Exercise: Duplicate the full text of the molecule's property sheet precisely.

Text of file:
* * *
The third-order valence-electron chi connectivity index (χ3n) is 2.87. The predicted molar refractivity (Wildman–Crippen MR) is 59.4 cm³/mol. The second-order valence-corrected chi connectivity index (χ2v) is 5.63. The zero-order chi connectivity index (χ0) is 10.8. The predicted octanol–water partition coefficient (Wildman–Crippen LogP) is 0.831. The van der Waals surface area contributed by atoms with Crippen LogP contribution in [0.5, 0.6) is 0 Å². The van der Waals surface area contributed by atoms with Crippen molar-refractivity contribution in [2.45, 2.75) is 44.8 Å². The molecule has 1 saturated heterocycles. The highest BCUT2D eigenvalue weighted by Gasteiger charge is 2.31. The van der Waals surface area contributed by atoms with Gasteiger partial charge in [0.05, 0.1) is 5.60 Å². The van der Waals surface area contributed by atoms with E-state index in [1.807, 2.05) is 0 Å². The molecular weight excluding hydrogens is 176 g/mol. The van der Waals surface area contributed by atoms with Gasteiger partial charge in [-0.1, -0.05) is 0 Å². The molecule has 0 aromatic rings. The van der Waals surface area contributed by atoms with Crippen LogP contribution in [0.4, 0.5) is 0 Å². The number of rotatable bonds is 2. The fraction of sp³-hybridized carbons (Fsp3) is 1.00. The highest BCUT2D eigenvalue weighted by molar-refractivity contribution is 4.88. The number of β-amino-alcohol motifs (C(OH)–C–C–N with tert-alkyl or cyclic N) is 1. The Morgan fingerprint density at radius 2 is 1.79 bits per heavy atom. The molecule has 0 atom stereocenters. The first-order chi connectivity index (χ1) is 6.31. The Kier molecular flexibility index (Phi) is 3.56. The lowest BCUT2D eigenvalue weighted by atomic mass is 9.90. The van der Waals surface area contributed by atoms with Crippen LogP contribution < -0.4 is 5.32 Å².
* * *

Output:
The third-order valence-electron chi connectivity index (χ3n) is 2.87. The predicted molar refractivity (Wildman–Crippen MR) is 59.4 cm³/mol. The second-order valence-corrected chi connectivity index (χ2v) is 5.63. The zero-order chi connectivity index (χ0) is 10.8. The predicted octanol–water partition coefficient (Wildman–Crippen LogP) is 0.831. The van der Waals surface area contributed by atoms with Crippen LogP contribution in [0.5, 0.6) is 0 Å². The van der Waals surface area contributed by atoms with Crippen molar-refractivity contribution in [2.45, 2.75) is 44.8 Å². The molecule has 1 saturated heterocycles. The highest BCUT2D eigenvalue weighted by Gasteiger charge is 2.31. The van der Waals surface area contributed by atoms with Gasteiger partial charge in [0.05, 0.1) is 5.60 Å². The van der Waals surface area contributed by atoms with E-state index in [1.807, 2.05) is 0 Å². The molecular weight excluding hydrogens is 176 g/mol. The van der Waals surface area contributed by atoms with Gasteiger partial charge in [-0.1, -0.05) is 0 Å². The molecule has 0 aromatic rings. The van der Waals surface area contributed by atoms with Crippen LogP contribution in [0.4, 0.5) is 0 Å². The number of rotatable bonds is 2. The fraction of sp³-hybridized carbons (Fsp3) is 1.00. The highest BCUT2D eigenvalue weighted by molar-refractivity contribution is 4.88. The number of β-amino-alcohol motifs (C(OH)–C–C–N with tert-alkyl or cyclic N) is 1. The Morgan fingerprint density at radius 2 is 1.79 bits per heavy atom. The molecule has 0 atom stereocenters. The first-order chi connectivity index (χ1) is 6.31. The Kier molecular flexibility index (Phi) is 3.56. The lowest BCUT2D eigenvalue weighted by atomic mass is 9.90. The van der Waals surface area contributed by atoms with Crippen LogP contribution < -0.4 is 5.32 Å².